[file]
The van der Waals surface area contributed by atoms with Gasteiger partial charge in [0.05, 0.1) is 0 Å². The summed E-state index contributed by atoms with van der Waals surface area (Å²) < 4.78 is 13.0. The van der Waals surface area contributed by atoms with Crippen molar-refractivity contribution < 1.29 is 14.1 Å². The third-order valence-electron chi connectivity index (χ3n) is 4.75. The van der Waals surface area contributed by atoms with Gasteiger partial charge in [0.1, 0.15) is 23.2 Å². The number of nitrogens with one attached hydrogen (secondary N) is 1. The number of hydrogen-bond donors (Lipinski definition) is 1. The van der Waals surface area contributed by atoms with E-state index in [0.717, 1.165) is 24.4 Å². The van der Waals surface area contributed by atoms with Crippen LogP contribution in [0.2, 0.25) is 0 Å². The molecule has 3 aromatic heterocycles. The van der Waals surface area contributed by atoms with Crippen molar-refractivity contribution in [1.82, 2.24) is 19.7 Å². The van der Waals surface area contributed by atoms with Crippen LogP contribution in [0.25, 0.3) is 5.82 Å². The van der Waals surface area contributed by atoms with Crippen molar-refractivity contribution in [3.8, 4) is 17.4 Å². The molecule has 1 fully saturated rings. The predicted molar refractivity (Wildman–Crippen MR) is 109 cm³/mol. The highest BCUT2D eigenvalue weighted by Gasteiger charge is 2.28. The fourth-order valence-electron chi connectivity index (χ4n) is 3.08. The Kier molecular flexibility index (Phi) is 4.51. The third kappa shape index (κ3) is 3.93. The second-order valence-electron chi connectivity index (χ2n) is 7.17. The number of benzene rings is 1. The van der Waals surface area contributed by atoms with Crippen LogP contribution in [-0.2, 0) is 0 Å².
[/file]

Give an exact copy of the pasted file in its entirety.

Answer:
The van der Waals surface area contributed by atoms with Gasteiger partial charge in [0.05, 0.1) is 0 Å². The summed E-state index contributed by atoms with van der Waals surface area (Å²) < 4.78 is 13.0. The van der Waals surface area contributed by atoms with Crippen molar-refractivity contribution < 1.29 is 14.1 Å². The third-order valence-electron chi connectivity index (χ3n) is 4.75. The van der Waals surface area contributed by atoms with Gasteiger partial charge in [0.1, 0.15) is 23.2 Å². The number of nitrogens with one attached hydrogen (secondary N) is 1. The number of hydrogen-bond donors (Lipinski definition) is 1. The van der Waals surface area contributed by atoms with E-state index in [0.717, 1.165) is 24.4 Å². The van der Waals surface area contributed by atoms with Crippen LogP contribution in [0.2, 0.25) is 0 Å². The molecule has 3 aromatic heterocycles. The van der Waals surface area contributed by atoms with Crippen molar-refractivity contribution in [1.82, 2.24) is 19.7 Å². The van der Waals surface area contributed by atoms with Crippen LogP contribution in [0.25, 0.3) is 5.82 Å². The van der Waals surface area contributed by atoms with Crippen molar-refractivity contribution in [3.8, 4) is 17.4 Å². The molecule has 1 fully saturated rings. The predicted molar refractivity (Wildman–Crippen MR) is 109 cm³/mol. The highest BCUT2D eigenvalue weighted by Gasteiger charge is 2.28. The fourth-order valence-electron chi connectivity index (χ4n) is 3.08. The Kier molecular flexibility index (Phi) is 4.51. The third kappa shape index (κ3) is 3.93. The second-order valence-electron chi connectivity index (χ2n) is 7.17. The number of benzene rings is 1. The van der Waals surface area contributed by atoms with Crippen LogP contribution in [-0.2, 0) is 0 Å².